By Roberta Humphries, Executive Director
“There can be no keener revelation of a society’s soul than the way in which it treats its children.” — Nelson Mandela
The Cumberland County Community Coalition for the Prevention of Child Sexual Abuse in conjunction with the Child Advocacy Center will participate in the 19 Days of Child Abuse Prevention Campaign November 1-19. The goal of the campaign is to increase commitment, activities and education and to mobilize communities throughout the world around child abuse prevention. The 19 Days Campaign serves as a reminder to all of us that there is something each of us can do to make a difference in our community to prevent child abuse.
On Thursday, November 9, from 8 – 9 a.m. there will be a Community Child Abuse Prevention Breakfast with guest speakers Brooke Autry and Kym Nixon. Brooke was raised in a Christian, military family. At 18 years old, she was tricked, then coerced into sex trafficking through a modeling scam. Though she did manage to escape, her life continued to spiral out of control as she lived out destructive life cycles. Then in 2012, she had a life changing experience where she was able to begin the healing process and dream again. She now shares her story to bring awareness and restore hope to those affected by this dark industry. Kym Nixon is the President / Executive Director of Changing Destinies Ministry. She served as a Hospital Corpsman in the Navy for 24 years. When she retired in 2005, she was hired as a contractor instructing at the JFK Special Warfare Center and School qualification course. In 2012, she felt God calling her to leave her job and start an anti-human trafficking ministry. It was then that Brooke found the courage to come out with her story. Now this mother / daughter team partner to reveal how human trafficking affected their family in hopes of preventing this from happening to others. Tickets for the breakfast are $10, and you can purchase them online at https://www.eventbrite.com/e/child-abuse-prevention-breakfast-tickets-37426288035 by November 6.
On Thursday, November 9, at 9:30 a.m., the movie Resilience will be shown. Resilience is a new documentary that delves into the science of Adverse Childhood Experiences (ACEs) and a new movement to treat and prevent toxic stress. It is directed by James Redford. Researchers have recently discovered a dangerous biological syndrome caused by abuse and neglect during childhood. As the new documentary Resilience reveals, toxic stress can trigger hormones that wreak havoc on the brains and bodies of children, putting them at a greater risk for disease, homelessness, prison time, and early death. While the broader impacts of poverty worsen the risk, no segment of society is immune. Resilience, however, also chronicles the dawn of a movement that is determined to fight back. Trailblazers in pediatrics, education, and social welfare are using cutting-edge science and field-tested therapies to protect children from the insidious effects of toxic stress—and the dark legacy of a childhood that no child would choose.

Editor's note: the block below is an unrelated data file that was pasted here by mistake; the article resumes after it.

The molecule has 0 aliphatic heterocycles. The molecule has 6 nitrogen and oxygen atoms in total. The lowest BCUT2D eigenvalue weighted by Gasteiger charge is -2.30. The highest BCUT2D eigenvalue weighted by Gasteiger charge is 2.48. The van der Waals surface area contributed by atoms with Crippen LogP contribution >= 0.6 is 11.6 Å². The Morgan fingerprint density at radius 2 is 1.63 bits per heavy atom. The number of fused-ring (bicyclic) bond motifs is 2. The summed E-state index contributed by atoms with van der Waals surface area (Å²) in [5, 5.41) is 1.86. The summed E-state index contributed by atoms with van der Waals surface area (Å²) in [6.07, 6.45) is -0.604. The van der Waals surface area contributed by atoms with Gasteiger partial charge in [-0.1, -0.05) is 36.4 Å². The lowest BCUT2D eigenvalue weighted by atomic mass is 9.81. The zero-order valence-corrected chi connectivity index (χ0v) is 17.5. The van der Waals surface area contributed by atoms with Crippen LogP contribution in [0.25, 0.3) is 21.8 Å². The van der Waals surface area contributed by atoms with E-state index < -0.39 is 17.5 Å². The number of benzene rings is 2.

You can register for the movie at https://www.eventbrite.com/e/resilience-documentary-screening-tickets-36724434773
On November 16 at 6:30 p.m. Natalie Wood Riche, Outreach Specialist, Public Protection Section with the NC Department of Justice will present Internet Safety – Knowledge for Parents. This program is free but registration is required. Register with the following link: https://www.eventbrite.com/e/internet-safety-knowledge-for-parents-tickets-37430411368.
The location for all three of the above programs is the Kiwanis Recreation Center at 352 Devers Street in Fayetteville.
Throughout the month of November, the CAC will focus on educating preschool children through story time events about appropriate and inappropriate touches. The following books will be read to approximately 800 children throughout Cumberland County: Some Parts are Not for Sharing by Julie Federico; My Body Belongs to Me – from My Head to My Toes created by pro familia and Your Body Belongs to You by Cornelia Spelman. These books will help children learn about personal boundaries and appropriate touching in a very non-threatening way. Teaching children about personal boundaries, empowering them by respecting their choices and their right to say “no” and encouraging them to tell a trusted adult if they are made to feel uncomfortable are very important lessons that children need to learn at the earliest of ages.
These story times provide us an opportunity to educate the very young in a fun environment. During the past fiscal year, of the 696 reported cases of child abuse served by the Child Advocacy Center, 225 were less than 7 years old. In the U.S., by the age of 18, 1 in 10 children will be sexually molested, and approximately 80% of the abuse is never reported. (www.d2l.org) Prevention education is key! It is the most effective way to protect children from abuse and contributes to creating a culture of non-violence.